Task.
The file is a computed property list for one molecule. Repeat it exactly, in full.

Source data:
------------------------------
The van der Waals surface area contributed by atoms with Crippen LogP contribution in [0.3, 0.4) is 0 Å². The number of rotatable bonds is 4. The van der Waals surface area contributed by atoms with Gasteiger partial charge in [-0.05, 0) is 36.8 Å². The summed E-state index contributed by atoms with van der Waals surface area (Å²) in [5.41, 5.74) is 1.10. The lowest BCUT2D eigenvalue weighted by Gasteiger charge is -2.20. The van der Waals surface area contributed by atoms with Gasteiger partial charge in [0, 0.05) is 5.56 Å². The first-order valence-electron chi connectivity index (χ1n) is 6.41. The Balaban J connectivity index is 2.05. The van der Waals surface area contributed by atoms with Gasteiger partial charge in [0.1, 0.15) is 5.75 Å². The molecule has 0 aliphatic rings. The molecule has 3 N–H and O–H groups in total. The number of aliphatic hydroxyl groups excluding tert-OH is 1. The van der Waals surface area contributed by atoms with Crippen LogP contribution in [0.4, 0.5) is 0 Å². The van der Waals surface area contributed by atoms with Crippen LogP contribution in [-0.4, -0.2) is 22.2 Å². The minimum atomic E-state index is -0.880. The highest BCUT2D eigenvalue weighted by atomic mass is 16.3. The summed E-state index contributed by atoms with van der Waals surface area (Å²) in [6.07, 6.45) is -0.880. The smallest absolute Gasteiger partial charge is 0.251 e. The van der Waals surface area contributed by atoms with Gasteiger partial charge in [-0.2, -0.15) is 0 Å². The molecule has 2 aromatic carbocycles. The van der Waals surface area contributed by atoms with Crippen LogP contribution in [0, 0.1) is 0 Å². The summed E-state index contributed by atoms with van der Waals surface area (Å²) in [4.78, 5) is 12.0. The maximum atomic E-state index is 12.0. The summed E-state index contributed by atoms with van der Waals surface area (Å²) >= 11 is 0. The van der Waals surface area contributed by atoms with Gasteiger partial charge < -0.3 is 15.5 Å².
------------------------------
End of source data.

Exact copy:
The van der Waals surface area contributed by atoms with Crippen LogP contribution in [0.3, 0.4) is 0 Å². The number of rotatable bonds is 4. The van der Waals surface area contributed by atoms with Gasteiger partial charge in [-0.05, 0) is 36.8 Å². The summed E-state index contributed by atoms with van der Waals surface area (Å²) in [5.41, 5.74) is 1.10. The lowest BCUT2D eigenvalue weighted by Gasteiger charge is -2.20. The van der Waals surface area contributed by atoms with Gasteiger partial charge in [0, 0.05) is 5.56 Å². The first-order valence-electron chi connectivity index (χ1n) is 6.41. The Balaban J connectivity index is 2.05. The van der Waals surface area contributed by atoms with Gasteiger partial charge in [0.1, 0.15) is 5.75 Å². The molecule has 0 aliphatic rings. The molecule has 3 N–H and O–H groups in total. The number of aliphatic hydroxyl groups excluding tert-OH is 1. The van der Waals surface area contributed by atoms with Crippen LogP contribution in [0.4, 0.5) is 0 Å². The van der Waals surface area contributed by atoms with Crippen LogP contribution in [-0.4, -0.2) is 22.2 Å². The minimum atomic E-state index is -0.880. The highest BCUT2D eigenvalue weighted by atomic mass is 16.3. The summed E-state index contributed by atoms with van der Waals surface area (Å²) in [6.07, 6.45) is -0.880. The smallest absolute Gasteiger partial charge is 0.251 e. The van der Waals surface area contributed by atoms with Gasteiger partial charge in [-0.2, -0.15) is 0 Å². The molecule has 2 aromatic carbocycles. The van der Waals surface area contributed by atoms with Crippen LogP contribution in [0, 0.1) is 0 Å². The summed E-state index contributed by atoms with van der Waals surface area (Å²) in [4.78, 5) is 12.0. The maximum atomic E-state index is 12.0. The summed E-state index contributed by atoms with van der Waals surface area (Å²) >= 11 is 0. The van der Waals surface area contributed by atoms with Gasteiger partial charge < -0.3 is 15.5 Å².